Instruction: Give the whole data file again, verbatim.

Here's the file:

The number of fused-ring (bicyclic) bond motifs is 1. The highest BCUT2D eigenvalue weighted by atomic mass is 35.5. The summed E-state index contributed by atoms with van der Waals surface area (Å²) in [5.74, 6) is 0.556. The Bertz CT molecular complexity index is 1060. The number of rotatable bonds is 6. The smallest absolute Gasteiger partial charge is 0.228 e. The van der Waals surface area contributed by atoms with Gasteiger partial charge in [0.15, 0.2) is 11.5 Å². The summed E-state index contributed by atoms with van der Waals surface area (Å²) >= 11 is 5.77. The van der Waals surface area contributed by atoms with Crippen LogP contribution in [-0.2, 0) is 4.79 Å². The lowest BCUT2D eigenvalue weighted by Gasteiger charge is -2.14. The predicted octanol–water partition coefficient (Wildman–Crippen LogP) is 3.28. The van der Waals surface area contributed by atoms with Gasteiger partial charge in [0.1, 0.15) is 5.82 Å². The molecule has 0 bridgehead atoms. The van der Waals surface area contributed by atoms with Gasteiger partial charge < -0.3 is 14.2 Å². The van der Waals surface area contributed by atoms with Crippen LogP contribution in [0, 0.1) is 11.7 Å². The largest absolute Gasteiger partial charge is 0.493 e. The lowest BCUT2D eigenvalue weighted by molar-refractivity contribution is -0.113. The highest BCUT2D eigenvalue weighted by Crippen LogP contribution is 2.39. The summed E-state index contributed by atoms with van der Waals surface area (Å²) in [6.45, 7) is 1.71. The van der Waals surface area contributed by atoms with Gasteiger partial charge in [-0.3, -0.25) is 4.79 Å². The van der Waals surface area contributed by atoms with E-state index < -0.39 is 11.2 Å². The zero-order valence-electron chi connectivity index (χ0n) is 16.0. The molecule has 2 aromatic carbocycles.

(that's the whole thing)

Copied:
The number of fused-ring (bicyclic) bond motifs is 1. The highest BCUT2D eigenvalue weighted by atomic mass is 35.5. The summed E-state index contributed by atoms with van der Waals surface area (Å²) in [5.74, 6) is 0.556. The Bertz CT molecular complexity index is 1060. The number of rotatable bonds is 6. The smallest absolute Gasteiger partial charge is 0.228 e. The van der Waals surface area contributed by atoms with Gasteiger partial charge in [0.15, 0.2) is 11.5 Å². The summed E-state index contributed by atoms with van der Waals surface area (Å²) >= 11 is 5.77. The van der Waals surface area contributed by atoms with Crippen LogP contribution in [-0.2, 0) is 4.79 Å². The lowest BCUT2D eigenvalue weighted by Gasteiger charge is -2.14. The predicted octanol–water partition coefficient (Wildman–Crippen LogP) is 3.28. The van der Waals surface area contributed by atoms with Gasteiger partial charge in [0.1, 0.15) is 5.82 Å². The molecule has 0 bridgehead atoms. The van der Waals surface area contributed by atoms with Gasteiger partial charge < -0.3 is 14.2 Å². The van der Waals surface area contributed by atoms with Crippen LogP contribution in [0, 0.1) is 11.7 Å². The largest absolute Gasteiger partial charge is 0.493 e. The lowest BCUT2D eigenvalue weighted by molar-refractivity contribution is -0.113. The highest BCUT2D eigenvalue weighted by Crippen LogP contribution is 2.39. The summed E-state index contributed by atoms with van der Waals surface area (Å²) in [6.45, 7) is 1.71. The van der Waals surface area contributed by atoms with Gasteiger partial charge in [-0.3, -0.25) is 4.79 Å². The van der Waals surface area contributed by atoms with E-state index < -0.39 is 11.2 Å². The zero-order valence-electron chi connectivity index (χ0n) is 16.0. The molecule has 2 aromatic carbocycles.